Published in Marketing
Mintel identifies five key European consumer trends for 2016
Looking ahead to 2016, Mintel’s Senior Trends Consultant Richard Cope discusses the five key European consumer trends set to impact the market, including implications for both consumers and brands in the year ahead.

On the Waterfront
Shortages will make water an increasingly precious and politically charged commodity, encouraging innovation in sourcing, recycling and manufacturing.

“In 2016 we will feel the agricultural fallout from an extreme period of global drought, encompassing areas as diverse as California, Alberta, Brazil and Thailand. European suffering might not amount to much more than a shortage of certain foodstuffs from drought hit areas elsewhere, but innovations and corporate social responsibility practices in water sourcing, recycling and conservation are going to come to the fore in the European market.”
“Consumers are alive to the need of water conservation for their own needs and will warm to brands that can help achieve this at a personal and public level. In the household sector consumers are keen to conserve, with Mintel research highlighting that a significant proportion of Spanish (81%), French (74%) and German (68%) consumers are interested in an ultra-concentrated washing up liquid. What’s more, across Europe, consumers are open to fewer water dependent and indeed waterless products in beauty and personal care. Two in five (38%) UK consumers and 33% of Italians say they’d be interested in double concentrated bath or shower products and 33% of French 16-24s expressing interest in dry use soap, bath and shower products.”
“The obvious impact of water shortage on agriculture is lowered production, job losses and shortages – and higher prices – in wine, beef and rice. As a result, we’ll certainly see more concentrates in coffee, other beverages, seasonings and water-sourcing product alternatives.”
“Some companies will work to make water recycling, restoration and research part of their corporate social responsibility programme. Household brands can embrace technological innovation to work with their customers. It may be that water efficiency gets flagged up on consumer packaged goods in the same way that it is for white goods. We might even see a bottled water tax at some outlets, taking inspiration from the carbonated drinks levy imposed by Jamie Oliver at his restaurants, with 52% of Italian and 49% of French consumers already voicing concern about the environmental impact of drinking bottled water. In cuisine, we’re presented with a classic ‘Accentuate the Negative’ scenario where shortages justify more adventurous and affordable forays into alternatives like cactus, insects and saltwater brews. While in the beauty sector we’ll see more interest - and innovation - in face, body and teeth cleansing wipes and dry body washes and shampoos, as well as greater use of freeze-dried botanical powders, plant waters and botanical oils as water alternatives.”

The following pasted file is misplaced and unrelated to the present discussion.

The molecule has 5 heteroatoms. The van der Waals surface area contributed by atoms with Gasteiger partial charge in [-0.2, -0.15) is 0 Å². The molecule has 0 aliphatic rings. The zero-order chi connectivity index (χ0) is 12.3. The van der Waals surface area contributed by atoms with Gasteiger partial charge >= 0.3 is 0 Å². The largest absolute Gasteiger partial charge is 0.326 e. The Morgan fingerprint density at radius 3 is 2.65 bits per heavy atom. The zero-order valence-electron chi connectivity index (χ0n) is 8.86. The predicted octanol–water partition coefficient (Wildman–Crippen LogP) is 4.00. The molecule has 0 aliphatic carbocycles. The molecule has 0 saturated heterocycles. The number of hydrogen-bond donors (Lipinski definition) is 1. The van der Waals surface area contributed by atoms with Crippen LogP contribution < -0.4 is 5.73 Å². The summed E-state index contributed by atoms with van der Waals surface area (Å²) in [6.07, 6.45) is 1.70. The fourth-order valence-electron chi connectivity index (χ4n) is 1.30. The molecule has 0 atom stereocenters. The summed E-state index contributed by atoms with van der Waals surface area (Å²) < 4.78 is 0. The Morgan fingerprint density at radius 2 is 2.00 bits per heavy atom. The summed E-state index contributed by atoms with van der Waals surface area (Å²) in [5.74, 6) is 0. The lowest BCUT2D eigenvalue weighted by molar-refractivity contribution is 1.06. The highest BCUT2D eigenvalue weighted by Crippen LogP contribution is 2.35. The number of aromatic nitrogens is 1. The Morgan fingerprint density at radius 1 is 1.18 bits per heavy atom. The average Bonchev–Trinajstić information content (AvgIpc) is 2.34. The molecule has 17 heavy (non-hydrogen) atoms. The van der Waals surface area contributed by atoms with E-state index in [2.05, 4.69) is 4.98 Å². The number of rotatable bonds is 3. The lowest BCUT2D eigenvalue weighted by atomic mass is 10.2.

Space-Time Continuum
Space and time are at a premium, becoming new currencies in their own right and creating new marketplaces.

“More people are renting or sharing homes with family members, creating space-pressed culture of transience and ‘non-ownership’. Eurostat data has shown owner-occupation levels falling across Europe to an average of 70% and household space is also being squeezed by significant proportions of 25-34s (37% in Spain; 47% in Italy) living at home with their parents. It’s no wonder that it’s this group who are creating the sharing economy solutions that seek to maximise the usage and availability of space for storage, parking, working and sleeping.”